Proteinuria Specialist

Kidney360

Internal Medicine & Nephrology located in Montrose & East Houston, Houston, TX

About 6.7% of people in the United States suffer from proteinuria or too much protein in their urine. This can indicate kidney damage. At Kidney360 in Houston, Texas, Uday Khosla, MD, and his expert team diagnose and treat the causes of proteinuria to reduce your risk of developing complications. Call the Kidney360 office to schedule an appointment or book one online today.

Proteinuria Q&A

What is proteinuria?

Proteinuria happens when you have too much protein in your urine. This indicates that you’re suffering from some kind of kidney problem.

Protein regulates the fluid levels in your blood, builds bone and muscle, repairs tissues, and combats infection. When protein enters your urine and too much of it leaves your body, it’s not healthy.

What are the symptoms of proteinuria?

You might not notice any symptoms when you’re in the early stages of kidney problems and proteinuria. However, as your condition gets worse, you can experience:

  • Shortness of breath
  • Frequent urination
  • Fatigue
  • Vomiting and nausea
  • Facial swelling
  • Swelling in your belly, ankles, and/or feet
  • Muscle cramping
  • Reduced appetite
  • Eye puffiness
  • Bubbly urine
  • Foamy urine

See your Kidney360 specialist at the first sign of proteinuria.

How did protein get into my urine?

When your kidneys don’t work the way they’re supposed to, protein can accumulate in your urine. Normally your kidneys filter out waste, but that shouldn’t include large protein particles. Your body can recapture smaller proteins and keep much of them in your body.

What can cause proteinuria?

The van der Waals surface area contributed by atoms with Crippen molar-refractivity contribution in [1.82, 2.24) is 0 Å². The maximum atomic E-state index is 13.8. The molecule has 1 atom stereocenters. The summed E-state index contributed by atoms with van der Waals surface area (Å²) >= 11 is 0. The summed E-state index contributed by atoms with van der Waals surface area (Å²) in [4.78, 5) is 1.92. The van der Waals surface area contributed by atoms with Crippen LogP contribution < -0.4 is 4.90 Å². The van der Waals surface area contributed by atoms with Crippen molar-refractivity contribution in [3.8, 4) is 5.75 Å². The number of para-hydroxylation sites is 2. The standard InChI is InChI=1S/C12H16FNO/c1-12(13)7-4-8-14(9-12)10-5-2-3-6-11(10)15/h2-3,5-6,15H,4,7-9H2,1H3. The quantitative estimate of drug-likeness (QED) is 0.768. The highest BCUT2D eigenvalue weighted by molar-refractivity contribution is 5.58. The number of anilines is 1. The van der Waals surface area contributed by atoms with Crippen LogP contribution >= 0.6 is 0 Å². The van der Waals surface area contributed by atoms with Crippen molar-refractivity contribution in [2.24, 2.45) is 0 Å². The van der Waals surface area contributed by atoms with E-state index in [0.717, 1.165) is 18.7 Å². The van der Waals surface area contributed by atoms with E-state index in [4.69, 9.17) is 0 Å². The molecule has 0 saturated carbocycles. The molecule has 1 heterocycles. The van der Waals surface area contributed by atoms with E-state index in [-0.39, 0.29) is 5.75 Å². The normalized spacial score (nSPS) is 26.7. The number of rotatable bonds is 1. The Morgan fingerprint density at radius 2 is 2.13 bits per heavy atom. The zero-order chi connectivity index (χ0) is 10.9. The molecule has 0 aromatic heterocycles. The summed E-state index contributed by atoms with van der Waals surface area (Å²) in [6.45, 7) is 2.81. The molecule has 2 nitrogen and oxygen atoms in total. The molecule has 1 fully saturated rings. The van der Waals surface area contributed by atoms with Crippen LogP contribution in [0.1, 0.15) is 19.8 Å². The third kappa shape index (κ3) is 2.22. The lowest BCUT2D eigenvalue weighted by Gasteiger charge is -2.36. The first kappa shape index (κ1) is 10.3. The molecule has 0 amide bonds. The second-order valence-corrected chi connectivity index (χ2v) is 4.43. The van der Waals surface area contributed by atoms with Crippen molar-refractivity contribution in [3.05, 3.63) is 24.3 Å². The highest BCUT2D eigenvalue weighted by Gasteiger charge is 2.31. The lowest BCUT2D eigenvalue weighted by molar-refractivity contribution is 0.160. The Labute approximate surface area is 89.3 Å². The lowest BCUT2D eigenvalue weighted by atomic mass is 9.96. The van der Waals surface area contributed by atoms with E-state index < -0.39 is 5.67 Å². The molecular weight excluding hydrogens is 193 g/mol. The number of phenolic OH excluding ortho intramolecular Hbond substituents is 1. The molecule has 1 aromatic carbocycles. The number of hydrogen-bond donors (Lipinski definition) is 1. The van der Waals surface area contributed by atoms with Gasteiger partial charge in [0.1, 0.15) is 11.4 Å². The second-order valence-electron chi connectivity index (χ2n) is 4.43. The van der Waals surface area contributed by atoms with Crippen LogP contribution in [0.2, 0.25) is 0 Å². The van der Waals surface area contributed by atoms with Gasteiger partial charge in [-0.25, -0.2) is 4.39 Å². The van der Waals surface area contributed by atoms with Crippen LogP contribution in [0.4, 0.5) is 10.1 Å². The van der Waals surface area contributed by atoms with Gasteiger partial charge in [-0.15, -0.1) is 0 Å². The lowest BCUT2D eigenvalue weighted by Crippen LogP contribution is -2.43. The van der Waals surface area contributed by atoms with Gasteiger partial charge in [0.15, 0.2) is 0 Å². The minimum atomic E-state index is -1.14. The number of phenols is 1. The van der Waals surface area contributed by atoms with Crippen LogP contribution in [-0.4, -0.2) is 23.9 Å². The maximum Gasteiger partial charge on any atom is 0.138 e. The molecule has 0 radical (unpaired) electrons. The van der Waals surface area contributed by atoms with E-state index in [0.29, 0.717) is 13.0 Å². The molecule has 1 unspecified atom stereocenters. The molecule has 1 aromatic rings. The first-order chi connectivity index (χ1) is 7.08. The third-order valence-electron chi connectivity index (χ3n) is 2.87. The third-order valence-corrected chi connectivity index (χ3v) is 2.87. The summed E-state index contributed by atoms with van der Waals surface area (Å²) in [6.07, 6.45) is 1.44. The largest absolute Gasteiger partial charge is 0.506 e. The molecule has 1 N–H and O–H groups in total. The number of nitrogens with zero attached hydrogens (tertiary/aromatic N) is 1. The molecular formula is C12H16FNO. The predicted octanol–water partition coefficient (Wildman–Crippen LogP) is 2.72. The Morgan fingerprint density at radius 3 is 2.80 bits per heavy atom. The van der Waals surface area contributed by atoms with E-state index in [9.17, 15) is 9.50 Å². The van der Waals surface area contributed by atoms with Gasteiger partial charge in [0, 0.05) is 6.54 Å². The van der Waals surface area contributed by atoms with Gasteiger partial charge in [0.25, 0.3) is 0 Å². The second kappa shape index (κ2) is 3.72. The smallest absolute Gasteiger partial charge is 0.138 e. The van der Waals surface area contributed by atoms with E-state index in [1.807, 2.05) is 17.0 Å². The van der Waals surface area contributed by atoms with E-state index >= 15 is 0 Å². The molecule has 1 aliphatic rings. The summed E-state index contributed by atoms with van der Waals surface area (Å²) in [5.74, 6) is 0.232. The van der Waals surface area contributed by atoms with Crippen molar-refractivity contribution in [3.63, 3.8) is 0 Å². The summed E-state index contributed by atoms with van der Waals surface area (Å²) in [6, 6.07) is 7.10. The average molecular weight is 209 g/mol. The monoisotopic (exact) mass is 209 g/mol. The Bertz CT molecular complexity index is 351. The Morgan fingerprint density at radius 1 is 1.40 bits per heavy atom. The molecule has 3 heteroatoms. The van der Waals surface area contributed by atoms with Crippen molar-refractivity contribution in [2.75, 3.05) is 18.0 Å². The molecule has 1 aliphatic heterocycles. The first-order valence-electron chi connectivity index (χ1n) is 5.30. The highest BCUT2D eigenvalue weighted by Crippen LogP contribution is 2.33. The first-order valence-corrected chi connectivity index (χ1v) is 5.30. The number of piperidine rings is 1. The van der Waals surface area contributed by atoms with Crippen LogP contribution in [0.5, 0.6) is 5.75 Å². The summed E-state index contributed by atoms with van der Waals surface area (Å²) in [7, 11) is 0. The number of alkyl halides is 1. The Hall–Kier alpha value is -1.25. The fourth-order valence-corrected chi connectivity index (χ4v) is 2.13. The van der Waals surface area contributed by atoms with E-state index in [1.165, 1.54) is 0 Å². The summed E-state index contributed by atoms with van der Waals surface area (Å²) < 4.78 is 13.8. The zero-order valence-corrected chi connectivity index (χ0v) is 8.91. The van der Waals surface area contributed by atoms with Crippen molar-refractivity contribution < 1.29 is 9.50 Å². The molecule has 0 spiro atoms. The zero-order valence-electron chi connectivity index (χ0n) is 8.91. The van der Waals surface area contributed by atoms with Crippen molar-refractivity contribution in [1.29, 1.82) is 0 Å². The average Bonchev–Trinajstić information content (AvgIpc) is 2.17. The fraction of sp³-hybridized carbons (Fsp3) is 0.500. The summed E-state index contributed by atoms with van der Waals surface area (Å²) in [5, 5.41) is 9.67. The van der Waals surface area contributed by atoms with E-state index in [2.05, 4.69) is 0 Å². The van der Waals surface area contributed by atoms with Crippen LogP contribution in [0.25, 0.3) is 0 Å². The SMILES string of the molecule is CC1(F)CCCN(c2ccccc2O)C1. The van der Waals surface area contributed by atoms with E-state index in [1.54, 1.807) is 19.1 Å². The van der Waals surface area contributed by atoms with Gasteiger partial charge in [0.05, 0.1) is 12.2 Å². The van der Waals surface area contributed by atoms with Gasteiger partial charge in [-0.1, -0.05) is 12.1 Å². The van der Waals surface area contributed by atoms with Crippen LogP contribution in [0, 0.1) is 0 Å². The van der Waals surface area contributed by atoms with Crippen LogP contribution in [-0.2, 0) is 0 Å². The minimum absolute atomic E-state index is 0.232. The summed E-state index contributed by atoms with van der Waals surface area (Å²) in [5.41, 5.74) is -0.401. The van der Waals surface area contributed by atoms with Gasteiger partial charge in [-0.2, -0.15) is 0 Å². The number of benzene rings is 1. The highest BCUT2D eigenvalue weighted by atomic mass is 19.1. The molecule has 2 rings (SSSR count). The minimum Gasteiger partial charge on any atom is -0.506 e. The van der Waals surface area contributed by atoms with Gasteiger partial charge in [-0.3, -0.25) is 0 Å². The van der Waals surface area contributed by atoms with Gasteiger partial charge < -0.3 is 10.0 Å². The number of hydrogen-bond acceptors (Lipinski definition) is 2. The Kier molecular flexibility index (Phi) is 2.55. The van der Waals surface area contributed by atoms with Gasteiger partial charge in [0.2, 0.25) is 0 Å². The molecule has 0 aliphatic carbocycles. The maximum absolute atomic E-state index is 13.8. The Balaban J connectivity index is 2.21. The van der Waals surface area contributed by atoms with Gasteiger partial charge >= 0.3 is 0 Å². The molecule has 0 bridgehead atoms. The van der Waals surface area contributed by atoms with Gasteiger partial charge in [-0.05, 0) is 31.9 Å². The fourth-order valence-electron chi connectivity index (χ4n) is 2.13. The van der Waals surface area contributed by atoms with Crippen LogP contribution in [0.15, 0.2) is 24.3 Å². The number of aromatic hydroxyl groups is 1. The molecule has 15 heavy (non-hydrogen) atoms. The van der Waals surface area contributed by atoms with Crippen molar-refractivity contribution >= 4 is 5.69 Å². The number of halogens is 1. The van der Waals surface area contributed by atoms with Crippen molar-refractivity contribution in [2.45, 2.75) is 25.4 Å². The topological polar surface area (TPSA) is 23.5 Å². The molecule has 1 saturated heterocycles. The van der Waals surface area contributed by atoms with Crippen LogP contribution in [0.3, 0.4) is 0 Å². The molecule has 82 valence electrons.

Several conditions can cause proteinuria. These include:

  • Dehydration
  • Inflammation
  • Low blood pressure
  • Emotional stress
  • Intense exercise
  • Kidney stones
  • Chronic kidney disease
  • Diabetes
  • High blood pressure (hypertension)
  • Immune disorders
  • Trauma
  • Cancer
  • Heart disease
  • Poisoning

Severe illnesses can also cause proteinuria. Because many serious medical problems can cause proteinuria, seeking treatment right away is essential.

How does my doctor diagnose proteinuria?

Your Kidney360 specialist diagnoses proteinuria using a simple urine test. You provide a urine sample, and your provider uses a thin plastic stick to test it immediately. The stick changes color if you have too much protein in your urine.

Your doctor might order repeat urine tests, blood tests, CT scans, ultrasounds, or, in some cases, a kidney biopsy.

What are the common proteinuria treatments?

How your proteinuria is treated will depend on what’s causing it. Once that cause is known, your Kidney360 specialist will suggest one or more of the following:

  • Diet changes
  • Medications
  • Weight loss
  • Exercise
  • Watchful waiting
  • Further diagnostic testing
  • Dialysis
  • Kidney transplant

If you have kidney disease, your specialist could suggest that you undergo dialysis. This procedure filters out extra fluids and waste products from your blood when your kidneys don’t work efficiently.

Or, your provider might recommend a kidney transplant if you have a severe form of kidney disease. They personalize each kidney treatment to match your needs and lifestyle.

At the first sign of proteinuria, call the Kidney360 office or schedule an appointment online.